An increase in the number of genetic diseases has also been observed following extensive irradiation. In addition, there is also an increase in the number of malformations and mental retardation in populations exposed in utero during pregnancy. Finally, doubts remain about the risk of multiplication of cardiovascular diseases.

    In the particular case of radon, there is a multiplication of the risk of developing lung cancer following overexposure, this being even greater in individuals suffering from smoking. Regarding the effects of lower doses on health, it is generally considered that the impairment is proportional to the dose received (linear effect).

    Different types of exposure

    There are three types of exposure to radiation from radium and its descendants:

    • external exposure.
    • internal exposure by inhalation.
    • internal exposure by ingestion.

    These different types of exposure do not have the same biological consequences on individuals.

    External exhibition

    It is mainly due to γ ​​and X radiation produced by radium and its descendants during their decay. The dose received here depends on the time the individual is exposed to the source as well as the distance from the radiation source. The essential point to consider here is that the exposure ceases as soon as the individual leaves the contaminated place, which is not the case with the other two types of exposure.

    Internal exposure by inhalation

    It can happen on two occasions. If we consider radon – produced by the decay of radium – exposure occurs because this element is gaseous: when the subject breathes, he stores radon in his lungs and entry into the body occurs at the level air-blood exchanges. Regarding the other elements of the radium family, only resuspension of radioactive particles in the air can lead to inhalation of them since they are not in the gaseous state.

    Internal exposure by ingestion

    Incorporation by ingestion of such elements can only occur in two cases:

    if individuals grow food on contaminated land and consume it afterwards;
    if individuals are in contact, especially by the hands, with contaminated soil and then put their exposed limbs in contact with their mouth.
    In both cases, the contamination occurs throughout the digestive tract.

    It is important to note that in the event of internal exposure, it is the ability of the individual’s body to excrete – through urine, stool and sweat – the radioactive elements that is involved: plus these will be eliminated quickly, the less serious will be the consequences at the biological level. From this perspective, it is interesting to note that the biological period – the time after which half of the substance which has entered the organism is eliminated externally – of radium is 900 days in the whole organism and 66 months especially in the bones. This important biological period in the case of bones is explained by the substitution that takes place in calcium by radium.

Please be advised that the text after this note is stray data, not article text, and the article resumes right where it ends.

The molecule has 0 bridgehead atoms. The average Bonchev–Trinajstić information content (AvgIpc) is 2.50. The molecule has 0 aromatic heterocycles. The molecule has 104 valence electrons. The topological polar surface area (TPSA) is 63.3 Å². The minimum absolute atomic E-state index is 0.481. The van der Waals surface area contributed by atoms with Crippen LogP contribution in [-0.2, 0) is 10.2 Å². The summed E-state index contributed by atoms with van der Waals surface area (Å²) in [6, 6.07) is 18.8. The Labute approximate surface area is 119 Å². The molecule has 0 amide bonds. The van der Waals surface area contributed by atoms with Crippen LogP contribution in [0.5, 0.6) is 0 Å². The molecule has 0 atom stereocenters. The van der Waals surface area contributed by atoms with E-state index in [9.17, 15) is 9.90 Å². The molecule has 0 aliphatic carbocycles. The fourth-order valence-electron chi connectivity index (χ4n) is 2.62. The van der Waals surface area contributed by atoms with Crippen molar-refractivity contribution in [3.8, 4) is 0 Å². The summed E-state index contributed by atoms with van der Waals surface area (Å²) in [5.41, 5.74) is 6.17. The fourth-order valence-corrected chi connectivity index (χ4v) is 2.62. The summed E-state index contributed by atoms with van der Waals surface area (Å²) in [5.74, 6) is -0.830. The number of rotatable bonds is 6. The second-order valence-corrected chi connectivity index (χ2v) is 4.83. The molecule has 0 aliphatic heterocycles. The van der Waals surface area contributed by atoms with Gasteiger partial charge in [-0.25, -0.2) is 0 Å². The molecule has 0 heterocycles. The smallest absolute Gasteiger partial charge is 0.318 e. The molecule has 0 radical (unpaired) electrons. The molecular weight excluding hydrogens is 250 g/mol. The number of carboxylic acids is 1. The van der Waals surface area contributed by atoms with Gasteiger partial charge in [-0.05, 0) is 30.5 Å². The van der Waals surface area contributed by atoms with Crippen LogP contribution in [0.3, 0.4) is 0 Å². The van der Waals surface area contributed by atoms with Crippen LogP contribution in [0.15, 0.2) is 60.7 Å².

Radium in the periodic table

    Atomic number (Z)88
    Groupgroup 2 (alkaline earth metals)
    Periodperiod 7
    Block  s-block
    Electron configuration[Rn] 7s2
    Electrons per shell2, 8, 18, 32, 18, 8, 2

    Physical properties

    Physical properties
    Phase at STPsolid
    Melting point973 K ​(700 °C, ​1292 °F) (disputed)
    Boiling point2010 K ​(1737 °C, ​3159 °F)
    Density (near r.t.)5.5 g/cm3
    Heat of fusion8.5 kJ/mol
    Heat of vaporization113 kJ/mol

    Vapor pressure

    P (Pa)1101001 k10 k100 k
    at T (K)8199061037120914461799

    Atomic properties

    Atomic properties
    Oxidation states+2 (expected to have a strongly basic oxide)
    ElectronegativityPauling scale: 0.9
    Ionization energies
    • 1st: 509.3 kJ/mol
    • 2nd: 979.0 kJ/mol
    Covalent radius221±2 pm
    Van der Waals radius283 pm

    Other properties

    Other properties
    Natural occurrencefrom decay
    Crystal structure​body-centered cubic (bcc)
    Thermal conductivity18.6 W/(m·K)
    Electrical resistivity1 µΩ·m (at 20 °C)
    Magnetic orderingnonmagnetic
    CAS Number7440-14-4

    History

    History
    DiscoveryPierre and Marie Curie (1898)
    First isolationMarie Curie (1910)

    Main isotopes of radium

    Main isotopes of radium
    Iso­topeAbun­danceHalf-life (t1/2)Decay modePro­duct
    223Ratrace11.43 dα219Rn
    224Ratrace3.6319 dα220Rn
    225Ratrace14.9 dβ225Ac
    226Ratrace1600 yα222Rn
    228Ratrace5.75 yβ228Ac

    Periodic Table of Elements | Complete List of Chemical Elements by Group, Name, Symbol, Color and Type

    Periodic table elements
    Periodic Table of Elements | Complete List of Chemical Elements by Group, Name, Symbol, Color and Type

    Sources: PinterPandai, Live Science, Royal Society of Chemistry

    Photo credit: Wikimedia Commons

    Photo explanations: The tip of the needle and the dots on the dial of this clock have been made fluorescent by the incorporation of radium salts.